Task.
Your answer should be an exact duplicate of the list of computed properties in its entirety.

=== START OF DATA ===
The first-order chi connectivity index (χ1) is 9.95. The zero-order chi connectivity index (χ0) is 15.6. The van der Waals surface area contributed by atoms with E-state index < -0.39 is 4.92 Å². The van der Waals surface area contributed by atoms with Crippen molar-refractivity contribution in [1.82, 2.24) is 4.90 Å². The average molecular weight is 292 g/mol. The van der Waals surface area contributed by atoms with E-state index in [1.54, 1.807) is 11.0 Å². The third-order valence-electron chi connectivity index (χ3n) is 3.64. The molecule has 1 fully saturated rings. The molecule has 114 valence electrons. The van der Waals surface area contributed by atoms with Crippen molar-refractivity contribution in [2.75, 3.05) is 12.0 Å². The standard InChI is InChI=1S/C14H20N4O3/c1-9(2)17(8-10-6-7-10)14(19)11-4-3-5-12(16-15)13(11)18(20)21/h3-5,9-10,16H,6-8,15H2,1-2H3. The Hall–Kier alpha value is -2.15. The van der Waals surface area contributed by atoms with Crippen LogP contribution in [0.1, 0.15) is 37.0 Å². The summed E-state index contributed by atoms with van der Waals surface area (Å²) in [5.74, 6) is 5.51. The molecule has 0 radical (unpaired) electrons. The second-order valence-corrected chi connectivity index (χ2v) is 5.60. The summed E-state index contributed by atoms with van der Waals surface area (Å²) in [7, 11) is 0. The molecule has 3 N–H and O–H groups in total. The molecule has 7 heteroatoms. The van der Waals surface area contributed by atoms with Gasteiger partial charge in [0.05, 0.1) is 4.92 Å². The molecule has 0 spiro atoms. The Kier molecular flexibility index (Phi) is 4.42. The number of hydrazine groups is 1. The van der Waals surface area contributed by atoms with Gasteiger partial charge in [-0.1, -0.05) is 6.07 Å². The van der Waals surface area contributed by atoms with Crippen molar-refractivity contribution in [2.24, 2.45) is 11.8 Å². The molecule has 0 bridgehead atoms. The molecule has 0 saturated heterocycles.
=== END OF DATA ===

The first-order chi connectivity index (χ1) is 9.95. The zero-order chi connectivity index (χ0) is 15.6. The van der Waals surface area contributed by atoms with E-state index < -0.39 is 4.92 Å². The van der Waals surface area contributed by atoms with Crippen molar-refractivity contribution in [1.82, 2.24) is 4.90 Å². The average molecular weight is 292 g/mol. The van der Waals surface area contributed by atoms with E-state index in [1.54, 1.807) is 11.0 Å². The third-order valence-electron chi connectivity index (χ3n) is 3.64. The molecule has 1 fully saturated rings. The molecule has 114 valence electrons. The van der Waals surface area contributed by atoms with Crippen molar-refractivity contribution in [2.75, 3.05) is 12.0 Å². The standard InChI is InChI=1S/C14H20N4O3/c1-9(2)17(8-10-6-7-10)14(19)11-4-3-5-12(16-15)13(11)18(20)21/h3-5,9-10,16H,6-8,15H2,1-2H3. The Hall–Kier alpha value is -2.15. The van der Waals surface area contributed by atoms with Crippen LogP contribution in [0.1, 0.15) is 37.0 Å². The summed E-state index contributed by atoms with van der Waals surface area (Å²) in [5.74, 6) is 5.51. The molecule has 0 radical (unpaired) electrons. The second-order valence-corrected chi connectivity index (χ2v) is 5.60. The summed E-state index contributed by atoms with van der Waals surface area (Å²) in [7, 11) is 0. The molecule has 3 N–H and O–H groups in total. The molecule has 7 heteroatoms. The van der Waals surface area contributed by atoms with Gasteiger partial charge in [0.05, 0.1) is 4.92 Å². The molecule has 0 spiro atoms. The Kier molecular flexibility index (Phi) is 4.42. The number of hydrazine groups is 1. The van der Waals surface area contributed by atoms with Gasteiger partial charge in [-0.1, -0.05) is 6.07 Å². The van der Waals surface area contributed by atoms with Crippen molar-refractivity contribution in [2.24, 2.45) is 11.8 Å². The molecule has 0 bridgehead atoms. The molecule has 0 saturated heterocycles.